Download this whitepaper now and get a new one every month!
We love digital
Call 0845 485 1219
We love digital - Call and say hello - Mon - Fri, 9am - 5pm
by Kieran Sait on 6th May 2014
21st Century life, as we know it, is pretty much dominated by the use and consumption of digital technology and media. With the emergence of mobile and social networking the landscape of marketing has changed radically. So, how does your business keep up? Find out the core lessons to consider before devising a social media marketing strategy.
It is no longer a safe bet for organisations to consider audiences as merely a mass of passive eyeballs that will just absorb marketing ploys left, right and center – modern day consumer behaviour won’t allow it.
In the digital age, audiences are much savvier and have a significant amount of influence on the marketing process. With online tools like Facebook, Twitter, LinkedIn, the blogosphere and many others, the everyday audience member can instantly dispel, engage or add their own spin to your business’ communication efforts. This can either have a number of positive implications, or if improperly managed, negative consumer actions can leave your campaign lying in the lurch.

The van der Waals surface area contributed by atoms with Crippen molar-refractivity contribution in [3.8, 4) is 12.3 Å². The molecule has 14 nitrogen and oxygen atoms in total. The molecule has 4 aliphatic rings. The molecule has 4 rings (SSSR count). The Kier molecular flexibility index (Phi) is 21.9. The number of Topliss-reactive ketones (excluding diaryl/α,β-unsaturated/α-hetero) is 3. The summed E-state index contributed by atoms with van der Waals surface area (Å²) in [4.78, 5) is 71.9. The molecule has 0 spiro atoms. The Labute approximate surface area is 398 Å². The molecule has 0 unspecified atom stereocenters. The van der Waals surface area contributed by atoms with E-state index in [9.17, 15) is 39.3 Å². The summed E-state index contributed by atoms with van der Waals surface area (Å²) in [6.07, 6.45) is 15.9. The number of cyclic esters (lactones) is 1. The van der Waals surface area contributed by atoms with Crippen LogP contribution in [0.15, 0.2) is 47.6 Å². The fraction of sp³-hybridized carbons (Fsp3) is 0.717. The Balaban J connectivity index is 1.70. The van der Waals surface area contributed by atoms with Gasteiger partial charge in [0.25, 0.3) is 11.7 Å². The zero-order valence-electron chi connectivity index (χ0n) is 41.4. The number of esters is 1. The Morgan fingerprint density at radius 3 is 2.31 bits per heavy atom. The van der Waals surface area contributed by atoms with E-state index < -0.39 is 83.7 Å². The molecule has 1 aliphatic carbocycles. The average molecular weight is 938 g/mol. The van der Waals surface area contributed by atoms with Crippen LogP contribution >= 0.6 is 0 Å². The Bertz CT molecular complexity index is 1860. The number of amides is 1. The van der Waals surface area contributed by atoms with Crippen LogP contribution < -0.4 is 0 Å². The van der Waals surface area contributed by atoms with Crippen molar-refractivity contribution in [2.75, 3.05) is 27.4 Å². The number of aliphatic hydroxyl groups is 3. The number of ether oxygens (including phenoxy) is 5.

So what should you be doing to accommodate these types of users?
It’s simple really – you’ll need to meet them on the digital battlefield, armed with a strong social strategy that keeps the user positively fulfilled, now and further down the line.
In this post, you’ll learn the core lessons to consider before devising a social media marketing strategy.
Read ahead to find out more!
It’s something I like to talk about a lot in my articles, but it really is an essential activity to undertake before you contemplate taking any kind of business action.
Establishing Realistic Goals
First off, what are you looking to achieve by operating on social media? Are you looking to generate more traffic to your site? Drive awareness of your brand, products or services? Address customer service issues?
Whatever it is, understanding the nature of your business’ mission will give you something to constantly strive towards, and off the back of your activity, you’ll be able to set your team a number of objectives build upon, month-on-month, year-on-year.
Remember, any objectives and goals you set will need to be realistic. If you’re starting your social media strategy from the ground up, the goals you set will probably need to be a little more scaled back compared to what you might have had in mind. While we’d all like to have a million followers inside a year, it will take time.